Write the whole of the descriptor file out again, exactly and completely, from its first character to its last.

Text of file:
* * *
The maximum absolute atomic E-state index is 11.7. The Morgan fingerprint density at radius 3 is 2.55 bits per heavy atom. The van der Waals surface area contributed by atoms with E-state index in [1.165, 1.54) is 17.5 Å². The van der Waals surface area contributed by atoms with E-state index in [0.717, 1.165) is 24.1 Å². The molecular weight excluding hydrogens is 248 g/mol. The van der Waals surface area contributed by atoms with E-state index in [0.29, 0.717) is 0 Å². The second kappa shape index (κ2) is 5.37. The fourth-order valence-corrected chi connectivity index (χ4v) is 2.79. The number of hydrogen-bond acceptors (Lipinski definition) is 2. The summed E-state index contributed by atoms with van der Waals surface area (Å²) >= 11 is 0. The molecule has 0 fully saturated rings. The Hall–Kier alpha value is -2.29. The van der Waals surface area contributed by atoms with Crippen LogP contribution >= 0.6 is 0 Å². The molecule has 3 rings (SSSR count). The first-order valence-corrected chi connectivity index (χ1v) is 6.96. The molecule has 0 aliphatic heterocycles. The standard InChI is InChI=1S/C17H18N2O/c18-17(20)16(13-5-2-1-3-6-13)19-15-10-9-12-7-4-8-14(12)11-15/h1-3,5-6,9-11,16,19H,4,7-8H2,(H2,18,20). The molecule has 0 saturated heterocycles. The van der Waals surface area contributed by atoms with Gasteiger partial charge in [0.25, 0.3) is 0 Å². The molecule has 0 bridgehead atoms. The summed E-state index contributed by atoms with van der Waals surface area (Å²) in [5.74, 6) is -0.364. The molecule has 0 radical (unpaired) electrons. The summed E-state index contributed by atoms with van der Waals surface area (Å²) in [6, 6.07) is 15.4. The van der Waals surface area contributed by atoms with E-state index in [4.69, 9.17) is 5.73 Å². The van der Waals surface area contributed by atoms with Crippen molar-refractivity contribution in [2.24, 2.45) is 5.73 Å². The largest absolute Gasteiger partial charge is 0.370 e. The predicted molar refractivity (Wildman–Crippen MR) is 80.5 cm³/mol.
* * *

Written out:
The maximum absolute atomic E-state index is 11.7. The Morgan fingerprint density at radius 3 is 2.55 bits per heavy atom. The van der Waals surface area contributed by atoms with E-state index in [1.165, 1.54) is 17.5 Å². The van der Waals surface area contributed by atoms with E-state index in [0.717, 1.165) is 24.1 Å². The molecular weight excluding hydrogens is 248 g/mol. The van der Waals surface area contributed by atoms with E-state index in [0.29, 0.717) is 0 Å². The second kappa shape index (κ2) is 5.37. The fourth-order valence-corrected chi connectivity index (χ4v) is 2.79. The number of hydrogen-bond acceptors (Lipinski definition) is 2. The summed E-state index contributed by atoms with van der Waals surface area (Å²) >= 11 is 0. The molecule has 0 fully saturated rings. The Hall–Kier alpha value is -2.29. The van der Waals surface area contributed by atoms with Crippen LogP contribution >= 0.6 is 0 Å². The molecule has 3 rings (SSSR count). The first-order valence-corrected chi connectivity index (χ1v) is 6.96. The molecule has 0 aliphatic heterocycles. The standard InChI is InChI=1S/C17H18N2O/c18-17(20)16(13-5-2-1-3-6-13)19-15-10-9-12-7-4-8-14(12)11-15/h1-3,5-6,9-11,16,19H,4,7-8H2,(H2,18,20). The molecule has 0 saturated heterocycles. The van der Waals surface area contributed by atoms with Gasteiger partial charge in [0.25, 0.3) is 0 Å². The molecule has 0 bridgehead atoms. The summed E-state index contributed by atoms with van der Waals surface area (Å²) in [5.74, 6) is -0.364. The molecule has 0 radical (unpaired) electrons. The summed E-state index contributed by atoms with van der Waals surface area (Å²) in [6, 6.07) is 15.4. The van der Waals surface area contributed by atoms with E-state index in [4.69, 9.17) is 5.73 Å². The van der Waals surface area contributed by atoms with Crippen molar-refractivity contribution in [2.24, 2.45) is 5.73 Å². The largest absolute Gasteiger partial charge is 0.370 e. The predicted molar refractivity (Wildman–Crippen MR) is 80.5 cm³/mol.